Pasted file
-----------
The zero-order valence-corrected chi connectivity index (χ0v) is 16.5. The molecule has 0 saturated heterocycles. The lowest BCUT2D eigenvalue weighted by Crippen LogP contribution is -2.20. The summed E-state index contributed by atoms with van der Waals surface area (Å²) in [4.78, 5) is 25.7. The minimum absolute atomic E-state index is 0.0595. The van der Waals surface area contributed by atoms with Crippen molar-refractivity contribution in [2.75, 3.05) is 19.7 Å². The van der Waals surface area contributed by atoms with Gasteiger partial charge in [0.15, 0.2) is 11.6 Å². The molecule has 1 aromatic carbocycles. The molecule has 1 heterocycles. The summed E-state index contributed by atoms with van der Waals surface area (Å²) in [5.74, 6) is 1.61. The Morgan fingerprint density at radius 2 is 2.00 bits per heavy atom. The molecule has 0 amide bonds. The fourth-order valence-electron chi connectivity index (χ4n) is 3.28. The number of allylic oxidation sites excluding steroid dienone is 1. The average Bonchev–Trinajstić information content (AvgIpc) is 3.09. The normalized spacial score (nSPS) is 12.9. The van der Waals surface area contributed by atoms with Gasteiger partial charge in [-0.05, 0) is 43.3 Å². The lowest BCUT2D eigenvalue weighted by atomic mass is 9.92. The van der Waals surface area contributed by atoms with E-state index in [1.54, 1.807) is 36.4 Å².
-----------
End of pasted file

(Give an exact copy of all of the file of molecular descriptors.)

The zero-order valence-corrected chi connectivity index (χ0v) is 16.5. The molecule has 0 saturated heterocycles. The lowest BCUT2D eigenvalue weighted by Crippen LogP contribution is -2.20. The summed E-state index contributed by atoms with van der Waals surface area (Å²) in [4.78, 5) is 25.7. The minimum absolute atomic E-state index is 0.0595. The van der Waals surface area contributed by atoms with Crippen molar-refractivity contribution in [2.75, 3.05) is 19.7 Å². The van der Waals surface area contributed by atoms with Gasteiger partial charge in [0.15, 0.2) is 11.6 Å². The molecule has 1 aromatic carbocycles. The molecule has 1 heterocycles. The summed E-state index contributed by atoms with van der Waals surface area (Å²) in [5.74, 6) is 1.61. The Morgan fingerprint density at radius 2 is 2.00 bits per heavy atom. The molecule has 0 amide bonds. The fourth-order valence-electron chi connectivity index (χ4n) is 3.28. The number of allylic oxidation sites excluding steroid dienone is 1. The average Bonchev–Trinajstić information content (AvgIpc) is 3.09. The normalized spacial score (nSPS) is 12.9. The van der Waals surface area contributed by atoms with Gasteiger partial charge in [-0.05, 0) is 43.3 Å². The lowest BCUT2D eigenvalue weighted by atomic mass is 9.92. The van der Waals surface area contributed by atoms with E-state index in [1.54, 1.807) is 36.4 Å².